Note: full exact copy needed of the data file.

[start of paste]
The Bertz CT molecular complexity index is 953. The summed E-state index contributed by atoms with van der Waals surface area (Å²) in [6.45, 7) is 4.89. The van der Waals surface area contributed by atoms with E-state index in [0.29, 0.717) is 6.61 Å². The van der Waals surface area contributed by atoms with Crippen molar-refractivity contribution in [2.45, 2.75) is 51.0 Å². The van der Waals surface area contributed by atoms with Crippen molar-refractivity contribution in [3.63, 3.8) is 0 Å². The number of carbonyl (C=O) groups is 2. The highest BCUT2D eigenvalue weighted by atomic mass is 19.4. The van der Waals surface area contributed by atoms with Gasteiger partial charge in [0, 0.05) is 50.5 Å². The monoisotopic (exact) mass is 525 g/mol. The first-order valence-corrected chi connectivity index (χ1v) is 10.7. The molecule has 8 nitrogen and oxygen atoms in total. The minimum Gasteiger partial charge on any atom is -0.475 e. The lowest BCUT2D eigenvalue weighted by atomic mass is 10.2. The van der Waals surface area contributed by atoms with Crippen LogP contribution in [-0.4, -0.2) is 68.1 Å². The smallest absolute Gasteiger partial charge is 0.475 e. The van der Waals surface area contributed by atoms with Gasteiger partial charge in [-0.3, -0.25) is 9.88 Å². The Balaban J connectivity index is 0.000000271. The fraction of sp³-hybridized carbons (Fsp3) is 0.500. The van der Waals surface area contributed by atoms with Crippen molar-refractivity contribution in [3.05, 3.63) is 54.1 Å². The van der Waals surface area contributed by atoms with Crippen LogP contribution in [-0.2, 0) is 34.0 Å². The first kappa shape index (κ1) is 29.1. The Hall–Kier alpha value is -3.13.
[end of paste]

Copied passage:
The Bertz CT molecular complexity index is 953. The summed E-state index contributed by atoms with van der Waals surface area (Å²) in [6.45, 7) is 4.89. The van der Waals surface area contributed by atoms with E-state index in [0.29, 0.717) is 6.61 Å². The van der Waals surface area contributed by atoms with Crippen molar-refractivity contribution in [2.45, 2.75) is 51.0 Å². The van der Waals surface area contributed by atoms with Crippen molar-refractivity contribution in [3.63, 3.8) is 0 Å². The number of carbonyl (C=O) groups is 2. The highest BCUT2D eigenvalue weighted by atomic mass is 19.4. The van der Waals surface area contributed by atoms with Gasteiger partial charge in [0, 0.05) is 50.5 Å². The monoisotopic (exact) mass is 525 g/mol. The first-order valence-corrected chi connectivity index (χ1v) is 10.7. The molecule has 8 nitrogen and oxygen atoms in total. The minimum Gasteiger partial charge on any atom is -0.475 e. The lowest BCUT2D eigenvalue weighted by atomic mass is 10.2. The van der Waals surface area contributed by atoms with Crippen LogP contribution in [-0.4, -0.2) is 68.1 Å². The smallest absolute Gasteiger partial charge is 0.475 e. The van der Waals surface area contributed by atoms with Gasteiger partial charge in [-0.3, -0.25) is 9.88 Å². The Balaban J connectivity index is 0.000000271. The fraction of sp³-hybridized carbons (Fsp3) is 0.500. The van der Waals surface area contributed by atoms with Crippen molar-refractivity contribution in [3.05, 3.63) is 54.1 Å². The van der Waals surface area contributed by atoms with Crippen LogP contribution in [-0.2, 0) is 34.0 Å². The first kappa shape index (κ1) is 29.1. The Hall–Kier alpha value is -3.13.